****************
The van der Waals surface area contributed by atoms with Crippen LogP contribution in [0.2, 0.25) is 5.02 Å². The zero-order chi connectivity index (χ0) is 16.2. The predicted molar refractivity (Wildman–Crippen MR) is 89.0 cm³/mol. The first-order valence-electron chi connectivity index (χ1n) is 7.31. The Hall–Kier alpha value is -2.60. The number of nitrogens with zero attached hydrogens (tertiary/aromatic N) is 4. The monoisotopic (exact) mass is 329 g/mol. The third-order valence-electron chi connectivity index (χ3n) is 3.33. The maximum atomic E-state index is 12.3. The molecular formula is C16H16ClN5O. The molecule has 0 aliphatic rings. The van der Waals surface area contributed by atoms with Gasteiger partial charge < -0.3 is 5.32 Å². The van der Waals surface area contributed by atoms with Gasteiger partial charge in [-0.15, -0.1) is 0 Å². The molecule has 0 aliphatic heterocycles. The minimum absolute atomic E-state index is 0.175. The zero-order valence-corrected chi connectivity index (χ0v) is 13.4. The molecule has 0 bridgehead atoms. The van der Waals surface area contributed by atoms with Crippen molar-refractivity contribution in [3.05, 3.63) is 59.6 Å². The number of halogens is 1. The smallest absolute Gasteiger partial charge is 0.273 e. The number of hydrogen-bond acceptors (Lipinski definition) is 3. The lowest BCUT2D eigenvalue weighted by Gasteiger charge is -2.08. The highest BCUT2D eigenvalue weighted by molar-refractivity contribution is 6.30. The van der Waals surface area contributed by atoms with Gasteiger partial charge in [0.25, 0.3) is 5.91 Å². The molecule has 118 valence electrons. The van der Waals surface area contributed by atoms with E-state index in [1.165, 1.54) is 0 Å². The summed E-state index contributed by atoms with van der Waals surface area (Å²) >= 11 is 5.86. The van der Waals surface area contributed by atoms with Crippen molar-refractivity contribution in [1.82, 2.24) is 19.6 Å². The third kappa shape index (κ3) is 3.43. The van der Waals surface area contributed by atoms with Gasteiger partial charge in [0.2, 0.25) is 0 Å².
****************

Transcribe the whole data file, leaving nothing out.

The van der Waals surface area contributed by atoms with Crippen LogP contribution in [0.2, 0.25) is 5.02 Å². The zero-order chi connectivity index (χ0) is 16.2. The predicted molar refractivity (Wildman–Crippen MR) is 89.0 cm³/mol. The first-order valence-electron chi connectivity index (χ1n) is 7.31. The Hall–Kier alpha value is -2.60. The number of nitrogens with zero attached hydrogens (tertiary/aromatic N) is 4. The monoisotopic (exact) mass is 329 g/mol. The third-order valence-electron chi connectivity index (χ3n) is 3.33. The maximum atomic E-state index is 12.3. The molecular formula is C16H16ClN5O. The molecule has 0 aliphatic rings. The van der Waals surface area contributed by atoms with Gasteiger partial charge < -0.3 is 5.32 Å². The van der Waals surface area contributed by atoms with Gasteiger partial charge in [-0.15, -0.1) is 0 Å². The molecule has 0 aliphatic heterocycles. The minimum absolute atomic E-state index is 0.175. The zero-order valence-corrected chi connectivity index (χ0v) is 13.4. The molecule has 0 bridgehead atoms. The van der Waals surface area contributed by atoms with Crippen molar-refractivity contribution in [3.05, 3.63) is 59.6 Å². The number of halogens is 1. The smallest absolute Gasteiger partial charge is 0.273 e. The number of hydrogen-bond acceptors (Lipinski definition) is 3. The lowest BCUT2D eigenvalue weighted by Gasteiger charge is -2.08. The highest BCUT2D eigenvalue weighted by molar-refractivity contribution is 6.30. The van der Waals surface area contributed by atoms with Gasteiger partial charge in [0.25, 0.3) is 5.91 Å². The molecule has 118 valence electrons. The van der Waals surface area contributed by atoms with E-state index in [1.165, 1.54) is 0 Å². The summed E-state index contributed by atoms with van der Waals surface area (Å²) >= 11 is 5.86. The van der Waals surface area contributed by atoms with Crippen molar-refractivity contribution in [1.82, 2.24) is 19.6 Å². The third kappa shape index (κ3) is 3.43. The van der Waals surface area contributed by atoms with Gasteiger partial charge in [0.2, 0.25) is 0 Å².